TAKING THE SERVICE TO THE YOUNG PEOPLE. A Study and Analysis of a Clinic specifically set up for the provision of HPV vaccination in Darlington College. IDENTIFYING THE NEED. A weekly Sexual Health Clinic was set up within Darlington College of technology in September 2007. A need for the provision of a Cervical Cancer Vaccination was observed there from January 2009. (The whole article of the success of the HPV vaccine 8 week programme is being published in the International Journal of Family Planning and Reproductive Health Care in October 2009, promoting the possibility of increasing the uptake of Immunisations as per recent NICE guidelines, especially in Young People).
Denmark Street Surgery
Guidance the shared learning relates to:
Does the example relate to a general implementation of all NICE guidance?
Does the example relate to a specific implementation of a specific piece of NICE guidance?
It is recognised that Young People of today have often very different beliefs, attitudes and expectations to those most of 'us' had in our teenage years. They require different ways now of accessing Health Services. It is time for revamping our current clinics for the provision of Sexual Health and Contraception. A need for the provision of the Cervical Cancer Vaccination was observed at the weekly clinic at Darlington College from January 2009. The aim was to offer vaccination to at least 40% of the female students in the 14-18yr (incl.) age group. Approximately 700 female students were reported to be attending Darlington College at the end of February 2009.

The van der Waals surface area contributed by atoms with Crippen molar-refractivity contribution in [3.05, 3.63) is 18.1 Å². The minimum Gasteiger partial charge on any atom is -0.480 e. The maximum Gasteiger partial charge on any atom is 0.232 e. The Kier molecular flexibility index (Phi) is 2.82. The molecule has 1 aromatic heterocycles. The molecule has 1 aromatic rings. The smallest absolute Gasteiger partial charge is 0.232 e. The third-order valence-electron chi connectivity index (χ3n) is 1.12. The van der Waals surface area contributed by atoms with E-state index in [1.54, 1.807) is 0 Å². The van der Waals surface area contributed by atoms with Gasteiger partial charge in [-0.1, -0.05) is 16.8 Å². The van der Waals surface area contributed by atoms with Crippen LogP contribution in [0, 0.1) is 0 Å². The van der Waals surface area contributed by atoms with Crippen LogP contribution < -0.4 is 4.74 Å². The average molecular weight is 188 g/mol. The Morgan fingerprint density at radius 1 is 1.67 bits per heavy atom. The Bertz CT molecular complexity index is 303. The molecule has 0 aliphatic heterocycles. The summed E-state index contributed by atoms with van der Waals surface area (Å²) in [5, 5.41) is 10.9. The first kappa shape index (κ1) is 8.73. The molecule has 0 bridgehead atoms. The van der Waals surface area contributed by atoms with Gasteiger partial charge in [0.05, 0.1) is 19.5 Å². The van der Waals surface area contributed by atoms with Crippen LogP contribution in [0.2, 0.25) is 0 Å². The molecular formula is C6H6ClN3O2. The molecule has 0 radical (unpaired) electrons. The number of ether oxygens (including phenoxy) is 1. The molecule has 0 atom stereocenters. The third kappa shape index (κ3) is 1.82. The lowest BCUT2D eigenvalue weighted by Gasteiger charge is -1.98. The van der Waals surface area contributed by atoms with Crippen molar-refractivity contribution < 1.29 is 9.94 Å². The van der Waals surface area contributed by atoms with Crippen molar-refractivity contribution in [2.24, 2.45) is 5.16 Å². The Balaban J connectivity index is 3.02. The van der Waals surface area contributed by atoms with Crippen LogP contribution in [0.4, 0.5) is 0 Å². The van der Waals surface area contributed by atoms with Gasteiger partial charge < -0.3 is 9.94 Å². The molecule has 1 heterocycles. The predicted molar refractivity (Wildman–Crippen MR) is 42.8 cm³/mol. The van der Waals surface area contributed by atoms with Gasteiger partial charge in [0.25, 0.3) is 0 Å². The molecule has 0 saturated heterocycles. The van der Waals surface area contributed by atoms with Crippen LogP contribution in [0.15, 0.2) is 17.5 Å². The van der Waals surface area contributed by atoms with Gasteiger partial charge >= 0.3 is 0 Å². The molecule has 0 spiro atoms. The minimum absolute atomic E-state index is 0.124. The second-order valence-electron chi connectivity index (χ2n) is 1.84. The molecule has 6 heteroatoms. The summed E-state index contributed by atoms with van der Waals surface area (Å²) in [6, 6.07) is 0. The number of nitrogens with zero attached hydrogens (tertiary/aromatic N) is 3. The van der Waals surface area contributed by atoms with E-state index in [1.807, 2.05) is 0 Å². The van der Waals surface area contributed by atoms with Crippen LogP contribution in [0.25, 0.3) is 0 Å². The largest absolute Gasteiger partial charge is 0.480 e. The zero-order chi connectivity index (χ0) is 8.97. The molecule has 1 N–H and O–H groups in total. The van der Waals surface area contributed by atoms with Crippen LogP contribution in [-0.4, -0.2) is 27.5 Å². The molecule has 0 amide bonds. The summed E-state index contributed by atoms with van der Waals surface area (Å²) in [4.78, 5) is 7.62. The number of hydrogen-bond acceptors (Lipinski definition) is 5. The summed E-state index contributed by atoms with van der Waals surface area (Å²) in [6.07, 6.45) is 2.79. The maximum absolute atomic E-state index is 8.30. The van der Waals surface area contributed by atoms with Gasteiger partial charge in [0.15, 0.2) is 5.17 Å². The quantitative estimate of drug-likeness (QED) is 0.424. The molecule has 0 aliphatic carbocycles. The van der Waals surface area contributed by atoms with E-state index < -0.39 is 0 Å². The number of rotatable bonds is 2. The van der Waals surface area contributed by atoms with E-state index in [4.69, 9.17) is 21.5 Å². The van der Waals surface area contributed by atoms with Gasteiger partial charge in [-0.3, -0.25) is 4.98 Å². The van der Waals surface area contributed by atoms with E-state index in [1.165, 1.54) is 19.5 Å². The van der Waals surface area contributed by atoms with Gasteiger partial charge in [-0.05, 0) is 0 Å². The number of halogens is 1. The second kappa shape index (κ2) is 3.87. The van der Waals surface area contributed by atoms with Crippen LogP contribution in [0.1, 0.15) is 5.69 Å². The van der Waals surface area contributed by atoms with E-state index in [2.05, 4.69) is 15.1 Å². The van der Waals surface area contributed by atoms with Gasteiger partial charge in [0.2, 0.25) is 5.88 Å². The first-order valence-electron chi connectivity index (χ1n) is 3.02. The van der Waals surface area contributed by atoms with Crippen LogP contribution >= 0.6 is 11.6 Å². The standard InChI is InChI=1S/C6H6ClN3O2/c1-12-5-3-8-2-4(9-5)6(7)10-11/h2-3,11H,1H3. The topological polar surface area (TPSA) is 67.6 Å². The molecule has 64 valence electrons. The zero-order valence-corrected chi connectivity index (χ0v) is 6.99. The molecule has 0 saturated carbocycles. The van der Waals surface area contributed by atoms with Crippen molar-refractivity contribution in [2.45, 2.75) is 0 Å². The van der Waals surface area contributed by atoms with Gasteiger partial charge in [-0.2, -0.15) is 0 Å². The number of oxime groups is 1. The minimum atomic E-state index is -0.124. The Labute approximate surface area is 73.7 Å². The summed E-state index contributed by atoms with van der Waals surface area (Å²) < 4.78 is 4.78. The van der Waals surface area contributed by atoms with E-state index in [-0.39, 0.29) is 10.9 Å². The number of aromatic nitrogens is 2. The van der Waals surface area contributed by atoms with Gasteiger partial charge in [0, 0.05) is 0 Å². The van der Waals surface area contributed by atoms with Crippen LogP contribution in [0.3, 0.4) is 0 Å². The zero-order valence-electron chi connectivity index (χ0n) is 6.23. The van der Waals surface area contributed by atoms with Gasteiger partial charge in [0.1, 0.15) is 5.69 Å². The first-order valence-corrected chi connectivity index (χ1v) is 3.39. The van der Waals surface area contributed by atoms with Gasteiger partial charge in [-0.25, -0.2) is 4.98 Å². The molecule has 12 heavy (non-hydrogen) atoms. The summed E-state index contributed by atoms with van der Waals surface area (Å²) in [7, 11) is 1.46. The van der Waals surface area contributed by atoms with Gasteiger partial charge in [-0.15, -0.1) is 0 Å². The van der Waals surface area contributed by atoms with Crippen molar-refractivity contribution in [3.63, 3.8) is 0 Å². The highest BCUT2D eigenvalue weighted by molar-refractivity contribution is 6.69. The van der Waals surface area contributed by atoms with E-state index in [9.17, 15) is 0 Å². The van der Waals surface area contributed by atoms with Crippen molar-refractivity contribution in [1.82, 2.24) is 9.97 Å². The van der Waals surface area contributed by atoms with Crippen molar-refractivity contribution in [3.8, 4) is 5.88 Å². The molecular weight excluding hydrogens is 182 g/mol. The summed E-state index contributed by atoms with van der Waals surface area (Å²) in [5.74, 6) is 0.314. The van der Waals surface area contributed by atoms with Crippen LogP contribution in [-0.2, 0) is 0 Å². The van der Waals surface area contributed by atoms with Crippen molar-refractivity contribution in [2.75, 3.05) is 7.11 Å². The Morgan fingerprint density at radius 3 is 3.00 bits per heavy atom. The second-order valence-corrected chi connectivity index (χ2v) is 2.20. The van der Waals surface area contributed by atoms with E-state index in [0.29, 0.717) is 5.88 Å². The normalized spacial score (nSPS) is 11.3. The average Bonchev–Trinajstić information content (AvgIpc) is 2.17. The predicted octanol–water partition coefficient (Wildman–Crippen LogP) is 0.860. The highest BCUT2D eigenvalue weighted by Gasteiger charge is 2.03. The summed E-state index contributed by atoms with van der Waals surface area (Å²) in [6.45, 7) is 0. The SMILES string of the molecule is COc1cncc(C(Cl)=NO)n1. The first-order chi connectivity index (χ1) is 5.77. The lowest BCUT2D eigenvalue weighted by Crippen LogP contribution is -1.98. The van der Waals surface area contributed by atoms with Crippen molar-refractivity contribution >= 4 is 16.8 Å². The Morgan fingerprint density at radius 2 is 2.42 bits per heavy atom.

From mid-January, letters had been sent to girls aged 17-18yrs from their G.P. inviting them to attend for the vaccine programme as per the Regional Protocol. The uptake was reported to be poor, less than 40% in the first months in some areas, despite reminder letters being sent after 4 weeks.
We made contact with 280 girls in total and therefore hoped to administer 560 vaccines. However once data had been altered to take into account those girls (24) who only required one vaccine from our Clinic (See TABLE 1), a total of 536 vaccinations were possible. Only 26 of these appointments were unattended. This gives a DNA rate of 4.8% which is a very positive enforcement that a service can be successful when taken to the Young People in a location such as the College.
Published in an International Journal in October 2009 and other clinics (less successful, with no advice or contact with us) have been set up.
After the second vaccine, four weeks later, the girls were given information as to when and where to obtain the third vaccine. (G.P. Surgery or at the College if a second vaccination promotion is organised, in five months) Computer systems at the G.P. Surgeries will initiate recall notification in due course to the clients for follow up vaccines once our data had been entered. When a Vaccine Clinic appointment was missed, a text reminder or telephone call was done and this resulted in a positive response (74%) to another attendance. To facilitate follow up vaccines at the Doctor's Surgeries, a letter has been sent to all girls who have not attended College for the second vaccine, and to those who have had the vaccination too late in our programme to have the second immunisation whilst the College was still in term-time. 47.5% of girls were registered at a Surgery out of town which they reported to cause difficulties for access during the working week Our study shows that taking a service to Young People can be very successful if it perceived to be a useful provision by them. We have more evidence of this from the data we have collected at our Young Person's General and Sexual Health Clinic at Darlington College.
Dr Shelagh Naismith
G.P Partner and G.P. for Young People Clinic, Darlington College
Denmark Street Surgery
Is the example industry-sponsored in any way?